Best times of the day
Primarily the turn of light or after dark are the best times on shallow beaches. Deeper beaches and rocks or wharfs can produce good fishing during daylight hours. A rising tide can be good and the midpoint between moonrise and set can also be good.
The ledger rig with one or two hooks is the most common rig for most surfcasting in Wellington.
4 - 5oz sinker (either torpedo for rough ground or upside down pyramid or breakaway for clean ground. 1 - 4/o hooks, 25lb line is good but some folks use lighter line with a shock leader (for a big cast), or fish heavier line for real snaggy country. Cottoning on your baits for bottom fishing is a must.
The pully rig – the hook clips into the bait clip (just above the sinker) prior to casting and detaches when the sinker hits the water. This is one of the best rigs for big distance. The bait clip can also be an impact shield or imp clip.
The running rig – The sinker can sit on top of the sinker or the swivel and can be 1/4oz up to 6oz depending on conditions
mainline 20lb sinker swivel trace (50lb) hook. The sinker runs backwards and forwards along the main line on top of the swivel. You can also use a running rig with no swivel or get rid of the sinker completely and just strayline with a hook on the end of you line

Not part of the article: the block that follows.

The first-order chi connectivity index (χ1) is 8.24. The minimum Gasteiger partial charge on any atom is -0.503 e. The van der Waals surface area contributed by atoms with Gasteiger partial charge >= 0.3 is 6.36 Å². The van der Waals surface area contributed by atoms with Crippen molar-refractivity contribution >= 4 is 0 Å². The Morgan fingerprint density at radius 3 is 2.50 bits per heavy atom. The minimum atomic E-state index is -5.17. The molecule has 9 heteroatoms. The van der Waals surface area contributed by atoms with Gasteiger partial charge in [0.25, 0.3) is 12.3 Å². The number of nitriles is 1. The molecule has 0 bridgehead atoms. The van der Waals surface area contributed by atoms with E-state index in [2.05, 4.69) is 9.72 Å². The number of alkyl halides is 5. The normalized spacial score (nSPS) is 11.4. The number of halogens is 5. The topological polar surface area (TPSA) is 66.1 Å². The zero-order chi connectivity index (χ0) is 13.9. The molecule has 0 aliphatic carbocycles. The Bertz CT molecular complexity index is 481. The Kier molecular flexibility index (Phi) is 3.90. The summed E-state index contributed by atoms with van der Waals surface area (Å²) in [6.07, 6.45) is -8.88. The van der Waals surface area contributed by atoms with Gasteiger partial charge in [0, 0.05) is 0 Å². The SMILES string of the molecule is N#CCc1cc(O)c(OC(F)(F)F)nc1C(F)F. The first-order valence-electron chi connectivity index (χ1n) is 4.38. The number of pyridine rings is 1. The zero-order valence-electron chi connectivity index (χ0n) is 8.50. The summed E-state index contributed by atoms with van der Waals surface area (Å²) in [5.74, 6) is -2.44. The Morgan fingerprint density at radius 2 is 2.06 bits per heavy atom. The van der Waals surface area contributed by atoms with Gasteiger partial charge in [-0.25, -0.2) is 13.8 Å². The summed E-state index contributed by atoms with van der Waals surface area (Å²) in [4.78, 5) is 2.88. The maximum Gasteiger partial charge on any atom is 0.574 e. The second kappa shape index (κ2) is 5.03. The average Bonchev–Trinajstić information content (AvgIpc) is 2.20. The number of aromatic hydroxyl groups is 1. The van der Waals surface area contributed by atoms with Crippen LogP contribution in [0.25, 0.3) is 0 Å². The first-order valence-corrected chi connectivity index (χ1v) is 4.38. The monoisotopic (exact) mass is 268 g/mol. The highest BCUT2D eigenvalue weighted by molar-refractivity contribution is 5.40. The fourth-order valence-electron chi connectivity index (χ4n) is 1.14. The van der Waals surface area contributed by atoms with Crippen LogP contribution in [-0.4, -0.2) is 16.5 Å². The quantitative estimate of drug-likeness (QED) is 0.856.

- The running rig is good for shorter cast surfcasting, rockfishing and boatfishing.
- Sinker weight can vary from 1/8th oz up to 20oz depending on casting, current and water depth
- You can have a 2nd hook running on top the main hook or have it fixed with a snood knot a inch or 2 up from the main hook
Species of Fish
Blue moki - short casts just behind the breakers – caught on shingle beaches on the edge of a reef – bait cray, crab, paua gut, tua-tua, prawn or mussel all tied on with cotton. Fish the turn of light or after dark.
Spotty sharks – Fish after dark. Crab, prawn or crayfish baits, long casts on the shingle away from rock and reef.
Gurnard – fish the sand, 3/o hooks, fillet baits, Normally bigger cast produce more fish.
Red cod - are caught mainly after dark on the sand
kahawai and couta are caught anywhere, Pilly or skipjack tuna bait is the best for these fish
Trevally – skipjack tuna ad pilchard baits, prawn or cray. Winter can be good as well as summer
Copyright 2017 Pete Lamb fishing Ltd.